Central canal

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Central canal of spinal cord
Medulla spinalis - Section - English.svg
Cross-section through cervical spinal cord.
Medulla spinalis - Substantia grisea - English.svg
Details
LocationCentre of the spinal cord
Identifiers
Latincanalis centralis medullae spinalis
TAA14.1.02.019
FMA78497
Anatomical terminology

The central canal, also known as ependymal canal, is the cerebrospinal fluid-filled space that runs through the spinal cord.[1] The central canal below at the ventricular system of the brain, from which it receives cerebraospinal fluid, and shares the same ependymal lining. The central canal helps to transport nutrients to the spinal cord as well as protect it by cushioning the impact of a force when the spine is affected.

The central canal represents the adult remainder of the central cavity of the neural tube. It generally occludes (closes off) with age.[2]

Structure[edit]

Cross section of central canal

The central canal below at the ventricular system of the brain, beginning at a region called the obex where the fourth ventricle, a cavity present in the brainstem, narrows.

The central canal is located in the anterior third of the spinal cord in the cervical and thoracic regions. In the lumbar spine it enlarges and is located more centrally. At the conus medullaris, where the spinal cord tapers, it is located more posteriorly.

Terminal ventricle[edit]

The terminal ventricle (ventriculus terminalis, fifth ventricle or ampulla caudalis) is the widest part of the central canal of the spinal cord that is located at or near the conus medullaris.[3] It was described by Stilling in 1859 and Krause in 1875.[4] Krause introduced the term fifth ventricle after observation of normal ependymal cells.[4] The central canal expands as a fusiform terminal ventricle, and approximately 8–10 mm in length in the conus medullaris (or conus terminalis).[5] Although the terminal ventricle is visible in the fetus and children, it is usually absent in adults.[3]

Sometimes, the terminal ventricle is observed by MRI or ultrasound in children less than 5 years old.[6]

Microanatomy[edit]

The central canal shares the same ependymal lining as the ventricular system of the brain.

The canal is lined by ciliated, column-shapred cells, outside of which is a band of gelatinous substance, called the substantia gelatinosa centralis (or central gelatinous substance of spinal cord). This gelatinous substance consists mainly of neuroglia, but contains a few nerve cells and fibers; it is traversed by processes from the deep ends of the columnar ciliated cells which line the central canal.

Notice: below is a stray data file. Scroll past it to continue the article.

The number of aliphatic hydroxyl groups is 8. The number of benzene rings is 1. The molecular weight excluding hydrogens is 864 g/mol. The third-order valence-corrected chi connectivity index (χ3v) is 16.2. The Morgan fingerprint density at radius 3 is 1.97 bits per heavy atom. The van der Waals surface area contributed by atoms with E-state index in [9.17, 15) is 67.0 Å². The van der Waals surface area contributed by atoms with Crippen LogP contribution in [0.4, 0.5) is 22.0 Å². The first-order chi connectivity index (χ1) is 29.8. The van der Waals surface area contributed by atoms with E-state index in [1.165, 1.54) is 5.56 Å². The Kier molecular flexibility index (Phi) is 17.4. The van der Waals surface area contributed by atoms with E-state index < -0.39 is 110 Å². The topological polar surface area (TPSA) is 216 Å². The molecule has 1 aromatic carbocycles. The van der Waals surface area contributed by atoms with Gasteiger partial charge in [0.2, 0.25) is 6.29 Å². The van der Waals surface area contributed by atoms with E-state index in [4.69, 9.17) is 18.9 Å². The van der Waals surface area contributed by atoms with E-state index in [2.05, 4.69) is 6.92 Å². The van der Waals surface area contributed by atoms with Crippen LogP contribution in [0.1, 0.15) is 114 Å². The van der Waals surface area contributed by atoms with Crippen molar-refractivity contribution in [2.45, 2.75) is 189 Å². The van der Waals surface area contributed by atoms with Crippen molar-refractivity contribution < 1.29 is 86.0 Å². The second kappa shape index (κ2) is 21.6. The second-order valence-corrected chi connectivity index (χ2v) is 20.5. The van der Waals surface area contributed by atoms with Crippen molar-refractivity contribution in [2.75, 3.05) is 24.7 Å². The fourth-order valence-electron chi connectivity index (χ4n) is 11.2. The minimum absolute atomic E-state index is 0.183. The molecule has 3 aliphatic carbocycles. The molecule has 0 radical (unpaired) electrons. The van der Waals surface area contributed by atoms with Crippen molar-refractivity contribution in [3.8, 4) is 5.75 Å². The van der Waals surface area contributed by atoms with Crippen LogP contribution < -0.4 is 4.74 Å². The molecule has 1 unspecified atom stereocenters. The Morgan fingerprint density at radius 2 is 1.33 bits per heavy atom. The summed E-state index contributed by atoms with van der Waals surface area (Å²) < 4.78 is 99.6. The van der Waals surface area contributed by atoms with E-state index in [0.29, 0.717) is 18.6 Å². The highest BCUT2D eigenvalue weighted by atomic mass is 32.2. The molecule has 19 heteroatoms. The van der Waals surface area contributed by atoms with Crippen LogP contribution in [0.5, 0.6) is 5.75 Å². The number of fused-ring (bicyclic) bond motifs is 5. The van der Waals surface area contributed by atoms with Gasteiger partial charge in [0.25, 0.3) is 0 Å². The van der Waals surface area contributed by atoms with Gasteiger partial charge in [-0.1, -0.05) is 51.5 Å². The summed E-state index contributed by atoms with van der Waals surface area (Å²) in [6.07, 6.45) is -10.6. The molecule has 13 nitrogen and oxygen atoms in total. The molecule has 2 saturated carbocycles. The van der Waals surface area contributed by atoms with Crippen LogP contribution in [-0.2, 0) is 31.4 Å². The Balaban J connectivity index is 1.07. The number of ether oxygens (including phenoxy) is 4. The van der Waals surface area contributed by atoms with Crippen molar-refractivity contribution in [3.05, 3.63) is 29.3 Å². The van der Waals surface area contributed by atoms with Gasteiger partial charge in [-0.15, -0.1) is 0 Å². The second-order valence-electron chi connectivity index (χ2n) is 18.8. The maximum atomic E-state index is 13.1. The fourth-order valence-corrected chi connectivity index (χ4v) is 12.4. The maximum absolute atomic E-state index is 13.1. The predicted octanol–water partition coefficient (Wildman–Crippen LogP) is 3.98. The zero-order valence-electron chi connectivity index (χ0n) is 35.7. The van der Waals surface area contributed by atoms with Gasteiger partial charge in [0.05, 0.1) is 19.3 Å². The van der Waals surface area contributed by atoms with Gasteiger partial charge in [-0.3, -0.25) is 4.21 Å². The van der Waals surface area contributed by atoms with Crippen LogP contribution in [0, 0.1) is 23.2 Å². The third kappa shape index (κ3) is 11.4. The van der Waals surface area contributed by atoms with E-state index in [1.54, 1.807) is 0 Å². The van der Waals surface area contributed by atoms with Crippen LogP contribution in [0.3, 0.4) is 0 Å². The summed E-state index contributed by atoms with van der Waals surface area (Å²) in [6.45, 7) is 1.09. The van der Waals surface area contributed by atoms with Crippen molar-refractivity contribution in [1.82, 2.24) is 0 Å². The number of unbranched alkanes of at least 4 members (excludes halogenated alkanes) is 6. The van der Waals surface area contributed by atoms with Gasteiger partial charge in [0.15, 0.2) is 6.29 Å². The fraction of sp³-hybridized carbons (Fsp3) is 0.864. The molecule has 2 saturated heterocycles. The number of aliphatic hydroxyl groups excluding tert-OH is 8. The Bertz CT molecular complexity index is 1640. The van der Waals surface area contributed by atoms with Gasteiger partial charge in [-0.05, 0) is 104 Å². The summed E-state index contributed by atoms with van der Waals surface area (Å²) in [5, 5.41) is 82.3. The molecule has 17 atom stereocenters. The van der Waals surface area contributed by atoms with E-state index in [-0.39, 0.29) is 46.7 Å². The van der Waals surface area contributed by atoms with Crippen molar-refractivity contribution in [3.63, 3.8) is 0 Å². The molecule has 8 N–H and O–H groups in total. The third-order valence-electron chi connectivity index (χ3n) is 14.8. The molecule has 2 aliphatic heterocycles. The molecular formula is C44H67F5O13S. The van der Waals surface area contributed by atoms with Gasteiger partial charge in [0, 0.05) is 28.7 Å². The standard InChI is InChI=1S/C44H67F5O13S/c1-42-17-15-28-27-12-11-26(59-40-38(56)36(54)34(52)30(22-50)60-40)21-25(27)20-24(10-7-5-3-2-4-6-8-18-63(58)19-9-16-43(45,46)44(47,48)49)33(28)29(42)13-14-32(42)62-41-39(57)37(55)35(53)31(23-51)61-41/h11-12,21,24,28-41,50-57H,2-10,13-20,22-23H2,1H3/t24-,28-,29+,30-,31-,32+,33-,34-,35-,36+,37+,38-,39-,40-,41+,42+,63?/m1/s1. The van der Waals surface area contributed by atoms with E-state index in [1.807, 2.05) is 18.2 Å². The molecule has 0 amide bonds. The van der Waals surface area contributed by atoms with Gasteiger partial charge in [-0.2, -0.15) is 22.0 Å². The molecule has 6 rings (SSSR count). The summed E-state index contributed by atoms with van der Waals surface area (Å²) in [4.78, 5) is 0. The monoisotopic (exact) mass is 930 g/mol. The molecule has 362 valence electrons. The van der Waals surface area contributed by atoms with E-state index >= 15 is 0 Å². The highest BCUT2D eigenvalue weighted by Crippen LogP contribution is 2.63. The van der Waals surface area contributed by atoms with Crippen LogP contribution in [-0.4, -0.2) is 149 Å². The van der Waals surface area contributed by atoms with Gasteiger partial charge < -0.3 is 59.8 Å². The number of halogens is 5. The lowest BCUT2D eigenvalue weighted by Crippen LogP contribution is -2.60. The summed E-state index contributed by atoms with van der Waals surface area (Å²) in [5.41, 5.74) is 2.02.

The substantia gelatinosa of Rolando, is located more dorsally.[clarification needed]

Development[edit]

The central canal represents the adult remainder of the central cavity of the neural tube. It generally occludes (closes off) with age.[7]

Function[edit]

The central canal carries cerebrospinal fluid (CSF), which it receives from the ventricular system of the brain. The central canal helps to transport nutrients to the spinal cord as well as protect it by cushioning the impact of a force when the spine is affected.

Clinical significance[edit]

Syringomyelia is a disease caused by the blockage of the central canal. Blockage of the central canal usually occurs at the lower cervical and upper thoracic levels. This typically damages white matter fibers that cross in anterior white commissure, leading to the loss of temperature, pain, and motor function at the affected levels on side opposite to the damage.

Other relevant conditions include:

In some cases, the terminal ventricle may cause clinical symptoms due to its expansion.

References[edit]

This article incorporates text in the public domain from page 753 of the 20th edition of Gray's Anatomy (1918)

  1. ^ Saker, E; Henry, BM; Tomaszewski, KA; Loukas, M; Iwanaga, J; Oskouian, RJ; Tubbs, RS (12 December 2016). "The Human Central Canal of the Spinal Cord: A Comprehensive Review of its Anatomy, Embryology, Molecular Development, Variants, and Pathology". Cureus. 8 (12): e927. doi:10.7759/cureus.927. PMID 28097078.
  2. ^ Yasui K, Hashizume Y, Yoshida M, Kameyama T, Sobue G (1999). "Age-related morphologic changes of the central canal of the human spinal cord". Acta Neuropathol. 97 (3): 253–9. doi:10.1007/s004010050982. PMID 10090672.
  3. ^ a b "ventriculus terminalis". radsource.us. July 2008.[unreliable source?]
  4. ^ a b Liccardo G, Ruggeri F, De Cerchio L, Floris R, Lunardi P (June 2005). "Fifth ventricle: an unusual cystic lesion of the conus medullaris". Spinal Cord. 43 (6): 381–4. doi:10.1038/sj.sc.3101712. PMID 15655569.
  5. ^ Williams & Warwick. Gray's Anatomy .THIRTY-SEVENTH EDITION.ISBN 0 443 04177 6[page needed]
  6. ^ Celli P, D'Andrea G, Trillò G, Roperto R, Acqui M, Ferrante L (March 2002). "Cyst of the medullary conus: malformative persistence of terminal ventricle or compressive dilatation?". Neurosurgical Review. 25 (1–2): 103–6. doi:10.1007/s10143-001-0203-8. PMID 11954762.
  7. ^ Yasui K, Hashizume Y, Yoshida M, Kameyama T, Sobue G (1999). "Age-related morphologic changes of the central canal of the human spinal cord". Acta Neuropathol. 97 (3): 253–9. doi:10.1007/s004010050982. PMID 10090672.
  8. ^ a b "imaging in syringohydromyelia". emedicine.medscape. 2018-04-25.